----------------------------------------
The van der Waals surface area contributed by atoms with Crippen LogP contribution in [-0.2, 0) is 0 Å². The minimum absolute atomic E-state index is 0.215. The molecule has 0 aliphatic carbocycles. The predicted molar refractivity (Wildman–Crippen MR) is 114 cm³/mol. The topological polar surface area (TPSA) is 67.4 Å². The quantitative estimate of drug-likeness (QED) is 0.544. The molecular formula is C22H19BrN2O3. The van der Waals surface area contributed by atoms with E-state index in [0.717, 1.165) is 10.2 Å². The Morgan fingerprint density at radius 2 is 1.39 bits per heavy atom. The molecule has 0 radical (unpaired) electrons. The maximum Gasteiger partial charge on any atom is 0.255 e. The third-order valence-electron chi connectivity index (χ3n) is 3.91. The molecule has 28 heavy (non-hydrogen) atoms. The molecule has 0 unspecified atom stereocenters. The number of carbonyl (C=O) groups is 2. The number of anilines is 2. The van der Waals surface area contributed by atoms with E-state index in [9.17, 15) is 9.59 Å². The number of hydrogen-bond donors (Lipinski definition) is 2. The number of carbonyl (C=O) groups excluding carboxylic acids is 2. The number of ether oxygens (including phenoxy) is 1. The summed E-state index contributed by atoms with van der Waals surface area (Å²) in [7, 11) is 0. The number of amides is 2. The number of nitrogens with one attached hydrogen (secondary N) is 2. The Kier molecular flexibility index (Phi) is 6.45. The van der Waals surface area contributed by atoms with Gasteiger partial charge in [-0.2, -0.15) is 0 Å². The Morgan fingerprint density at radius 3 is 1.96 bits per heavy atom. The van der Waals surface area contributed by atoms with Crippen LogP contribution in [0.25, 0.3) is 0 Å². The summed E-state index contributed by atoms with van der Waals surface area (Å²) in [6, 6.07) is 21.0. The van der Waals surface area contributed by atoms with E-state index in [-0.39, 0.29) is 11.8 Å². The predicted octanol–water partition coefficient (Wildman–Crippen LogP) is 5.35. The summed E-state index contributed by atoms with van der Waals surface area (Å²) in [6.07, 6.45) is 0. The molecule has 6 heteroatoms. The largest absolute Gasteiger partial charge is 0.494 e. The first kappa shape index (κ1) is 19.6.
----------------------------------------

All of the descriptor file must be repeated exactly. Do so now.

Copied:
The van der Waals surface area contributed by atoms with Crippen LogP contribution in [-0.2, 0) is 0 Å². The minimum absolute atomic E-state index is 0.215. The molecule has 0 aliphatic carbocycles. The predicted molar refractivity (Wildman–Crippen MR) is 114 cm³/mol. The topological polar surface area (TPSA) is 67.4 Å². The quantitative estimate of drug-likeness (QED) is 0.544. The molecular formula is C22H19BrN2O3. The van der Waals surface area contributed by atoms with E-state index in [0.717, 1.165) is 10.2 Å². The Morgan fingerprint density at radius 2 is 1.39 bits per heavy atom. The molecule has 0 radical (unpaired) electrons. The maximum Gasteiger partial charge on any atom is 0.255 e. The third-order valence-electron chi connectivity index (χ3n) is 3.91. The molecule has 28 heavy (non-hydrogen) atoms. The molecule has 0 unspecified atom stereocenters. The number of carbonyl (C=O) groups is 2. The number of anilines is 2. The van der Waals surface area contributed by atoms with E-state index in [9.17, 15) is 9.59 Å². The number of hydrogen-bond donors (Lipinski definition) is 2. The number of carbonyl (C=O) groups excluding carboxylic acids is 2. The number of ether oxygens (including phenoxy) is 1. The summed E-state index contributed by atoms with van der Waals surface area (Å²) in [7, 11) is 0. The number of amides is 2. The number of nitrogens with one attached hydrogen (secondary N) is 2. The Kier molecular flexibility index (Phi) is 6.45. The van der Waals surface area contributed by atoms with Gasteiger partial charge in [-0.2, -0.15) is 0 Å². The Morgan fingerprint density at radius 3 is 1.96 bits per heavy atom. The van der Waals surface area contributed by atoms with Crippen LogP contribution in [0.25, 0.3) is 0 Å². The summed E-state index contributed by atoms with van der Waals surface area (Å²) in [6, 6.07) is 21.0. The van der Waals surface area contributed by atoms with E-state index in [-0.39, 0.29) is 11.8 Å². The predicted octanol–water partition coefficient (Wildman–Crippen LogP) is 5.35. The summed E-state index contributed by atoms with van der Waals surface area (Å²) in [6.07, 6.45) is 0. The molecule has 6 heteroatoms. The largest absolute Gasteiger partial charge is 0.494 e. The first kappa shape index (κ1) is 19.6.